COGNITIVE RESILIENCE (PSYCHOLOGICAL RESILIENCE): 2

Every situation, that each person is faced with be it a job loss, death, illness or a marital issue, affects one’s psychological / cognitive functions.

Everyone responds and adapts differently when it comes to coping with stressors. One can be resilience at work but not at home or in dealing with personal problems. Some people cope with stressful experiences better than others, while others recover more quickly than others. Within this concept of cognitive resilience, people with the ability to cope have a healthy, sound and balanced control over their cognitive system. This helps them to adapt positively.

Cognitive resilience is a protective element which alters a person’s response to difficulties, challenges and threats in their environment, to adaptable ones, (Rutter, 1987). It is the ability to positively adapt to a context of adversity.

How to develop cognitive resilience when dealing with depression.

Every situation requires a different type of cognitive resilience. Because each person is different, the learning and development of cognitive resilience becomes a personal process. Some people are born with the natural ability to control their cognitive functions positively for example those with the ability to think clearly even when they are under a lot of stress (natural cognitive resilience). Others learn cognitive resilience due to difficult and challenging experiences in life while, for example a person who experienced a very difficult relationship would have learnt to manage his or her thought processes in line with relationships (adaptive cognitive resilience). Adaptive cognitive resilience can be dangerous in that too much exposure to traumatic experiences can change “resilience” into “resistance”. This means that you can become like a “panic button”, always on “high alert” when it comes to traumatic experiences.

Sometimes a person might have both natural and adaptive resilience, but is still unable to cope with difficult circumstances. Cognitive resilience can be learnt. It involves developing those cognitive functions that enable recovery from stressful circumstances and depression. It is the ability to control the mind and mental processes and manage targeted mental behaviour versus one’s usual tendencies.

Elements of low cognitive resilience include a demoralized state of mind, thoughts of hopelessness, disconnected thought process, the inability to focus, think clearly and make decision, a stressed and tired mind.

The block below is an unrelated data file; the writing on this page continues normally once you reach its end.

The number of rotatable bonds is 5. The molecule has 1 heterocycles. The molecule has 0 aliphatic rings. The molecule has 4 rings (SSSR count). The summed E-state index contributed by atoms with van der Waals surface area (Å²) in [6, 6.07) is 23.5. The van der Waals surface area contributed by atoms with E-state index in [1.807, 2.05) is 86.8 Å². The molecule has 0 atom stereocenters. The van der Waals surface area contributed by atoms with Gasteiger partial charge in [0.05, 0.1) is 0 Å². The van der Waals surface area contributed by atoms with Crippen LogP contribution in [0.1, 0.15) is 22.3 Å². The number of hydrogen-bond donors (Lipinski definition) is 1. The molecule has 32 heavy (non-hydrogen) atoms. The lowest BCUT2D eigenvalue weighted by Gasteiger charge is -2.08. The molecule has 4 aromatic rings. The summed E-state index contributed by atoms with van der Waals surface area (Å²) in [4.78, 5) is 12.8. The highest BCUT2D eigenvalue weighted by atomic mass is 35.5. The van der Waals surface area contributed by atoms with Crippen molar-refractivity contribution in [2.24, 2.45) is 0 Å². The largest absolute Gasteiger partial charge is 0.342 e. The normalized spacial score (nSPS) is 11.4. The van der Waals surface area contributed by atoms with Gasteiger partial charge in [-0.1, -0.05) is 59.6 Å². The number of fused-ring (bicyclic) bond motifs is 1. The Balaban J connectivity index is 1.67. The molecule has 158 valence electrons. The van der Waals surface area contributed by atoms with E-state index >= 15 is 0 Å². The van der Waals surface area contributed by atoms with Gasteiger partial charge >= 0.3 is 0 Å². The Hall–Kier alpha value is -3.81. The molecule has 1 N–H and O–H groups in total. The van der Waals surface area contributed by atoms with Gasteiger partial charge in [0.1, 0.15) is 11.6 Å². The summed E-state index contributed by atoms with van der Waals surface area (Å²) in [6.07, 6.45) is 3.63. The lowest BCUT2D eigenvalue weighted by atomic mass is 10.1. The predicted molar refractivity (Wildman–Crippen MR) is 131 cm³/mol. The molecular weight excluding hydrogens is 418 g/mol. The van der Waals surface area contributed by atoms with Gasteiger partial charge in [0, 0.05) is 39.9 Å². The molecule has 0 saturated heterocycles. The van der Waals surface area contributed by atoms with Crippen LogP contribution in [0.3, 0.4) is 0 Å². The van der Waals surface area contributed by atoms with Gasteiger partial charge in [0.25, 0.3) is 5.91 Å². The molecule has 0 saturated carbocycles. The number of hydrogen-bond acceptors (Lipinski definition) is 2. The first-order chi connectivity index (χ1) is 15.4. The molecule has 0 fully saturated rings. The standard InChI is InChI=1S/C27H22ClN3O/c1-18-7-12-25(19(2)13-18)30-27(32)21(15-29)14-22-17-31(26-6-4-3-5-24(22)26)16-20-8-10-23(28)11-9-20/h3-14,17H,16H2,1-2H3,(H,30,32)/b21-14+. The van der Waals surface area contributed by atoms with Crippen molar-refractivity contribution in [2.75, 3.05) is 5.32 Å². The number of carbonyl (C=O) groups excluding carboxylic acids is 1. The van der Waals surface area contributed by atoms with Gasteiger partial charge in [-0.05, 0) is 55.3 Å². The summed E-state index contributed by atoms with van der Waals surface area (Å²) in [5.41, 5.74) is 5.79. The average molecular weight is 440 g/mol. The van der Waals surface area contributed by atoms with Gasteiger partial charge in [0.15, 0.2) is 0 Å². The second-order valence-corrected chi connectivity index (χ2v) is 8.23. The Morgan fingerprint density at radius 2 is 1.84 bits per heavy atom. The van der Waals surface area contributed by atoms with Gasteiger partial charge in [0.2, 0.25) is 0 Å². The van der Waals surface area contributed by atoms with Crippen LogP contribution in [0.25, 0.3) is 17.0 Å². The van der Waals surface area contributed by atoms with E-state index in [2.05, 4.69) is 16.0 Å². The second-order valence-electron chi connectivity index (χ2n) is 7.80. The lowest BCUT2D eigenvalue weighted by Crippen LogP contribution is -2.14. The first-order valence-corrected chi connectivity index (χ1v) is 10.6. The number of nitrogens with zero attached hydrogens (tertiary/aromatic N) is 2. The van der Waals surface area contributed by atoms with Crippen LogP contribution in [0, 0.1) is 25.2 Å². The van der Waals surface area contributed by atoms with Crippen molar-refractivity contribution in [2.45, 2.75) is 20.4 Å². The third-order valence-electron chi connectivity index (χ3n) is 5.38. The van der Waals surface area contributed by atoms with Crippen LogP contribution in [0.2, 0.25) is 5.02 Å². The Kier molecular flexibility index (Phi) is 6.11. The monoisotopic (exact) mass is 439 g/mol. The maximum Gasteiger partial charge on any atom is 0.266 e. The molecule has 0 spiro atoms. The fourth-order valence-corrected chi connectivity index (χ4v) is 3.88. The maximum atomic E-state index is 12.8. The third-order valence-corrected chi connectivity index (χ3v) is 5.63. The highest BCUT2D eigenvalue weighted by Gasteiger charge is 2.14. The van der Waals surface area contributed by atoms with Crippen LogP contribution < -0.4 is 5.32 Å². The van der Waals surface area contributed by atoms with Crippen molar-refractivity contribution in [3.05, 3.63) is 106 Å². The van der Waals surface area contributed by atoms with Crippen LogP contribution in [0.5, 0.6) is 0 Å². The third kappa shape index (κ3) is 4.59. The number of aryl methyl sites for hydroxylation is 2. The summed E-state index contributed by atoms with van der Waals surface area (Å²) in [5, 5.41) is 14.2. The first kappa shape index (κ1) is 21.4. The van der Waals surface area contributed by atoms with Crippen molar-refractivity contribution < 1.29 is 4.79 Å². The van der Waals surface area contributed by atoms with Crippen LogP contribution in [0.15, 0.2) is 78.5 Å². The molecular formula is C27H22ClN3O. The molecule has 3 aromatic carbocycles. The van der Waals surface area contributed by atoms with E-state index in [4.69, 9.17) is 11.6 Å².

Some ways of gaining cognitive resilience:

Circle of control

The ability to identify the elements of a problem, circumstance or situation that you can and cannot control. For example, during a divorce, you can’t control the fact that your partner does not want to be with you anymore. You cannot control the fact that your loved one has passed away and they are no longer there. Identify the things you cannot control and focus your mind on what you can control.

  • Think-Feel-Act: How you think affects how you feel and how you act. For example, you think about how your brother mocks you, then you feel angry about it, ultimately you slap him. You have control over the three elements (think-feel-act). You have control over your immediate personal responsibility.
  • Positives and Negatives: You can control how you perceive a situation, by shifting from the negative to the positive.
  • Attention & Focus: You can control what you focus your attention on. You can choose to avoid distractions.
  • Self-concept- You can control how you view yourself over others.

Cognitive Restructuring

It is a process of learning to identify unhelpful and faulty thought patterns that are irrational and maladaptive. It is about learning to stop trusting your automatic thoughts about a situation or circumstance. Faulty thinking includes the fact that one can overgeneralize situations, for example, extracting rules from life experiences and applying them across all other situations e.g. “all my sisters are unhappy in their marriages therefore, I will never be happy”, or “everyone does not like me”. In cognitive restructuring we apply the A+B+C+D equation. It involves identifying the (A) activating event, the (B) belief which is what we think about the event or situation and then the (C) which is the consequences of emotions and (D) which means disputing the (B) your belief. Let’s map the previous example:

A –       Your sisters’ marriages

B –       You believe that are unhappy in their marriages and therefore you will never be happy

C-        The consequences of emotions you feel are depression, discontent, hopelessness, misery e.t.c

(D) – Disputing the belief (B)

D-        Dispute the overgeneralized idea that you will never be happy because others are unhappy and learn to perceive, think and take each situation or person differently from the other. Check if your thoughts and beliefs about the event (situation) are accurate and what evidence support your belief / thoughts. Think about how this type of thinking is affecting you and moving forward ion your life. Think about how else you can be able to perceive the situation. Assess the consequences of the situation and your ability to cope.

Life shouldn’t always be easy but at the same time it must not always be very hard. You can be able to cope by learning cognitive resilience.

 

Author:

P. Rupondo (MCP Psy, BSc Hon. Psy)
Specialist Mental Health Practitioner
Clinical Psychologist

© 2020 Published by: Auxilium Health, Articles: Cognitive Resilience: 2 in Depression and the Resilient Mind

References

Elis A. (2009) Rational Emotive Behavior Therapy: It Works for Me – It Can Work for You, 2009, ISBN 1-59102-184-7

Rutter, M. (1987). Psychosocial resilience and protective mechanisms. American Journal of Orthopsychiatry, 57, 316–331. doi: 10.1111/j.1939-0025.1987.tb03541.x

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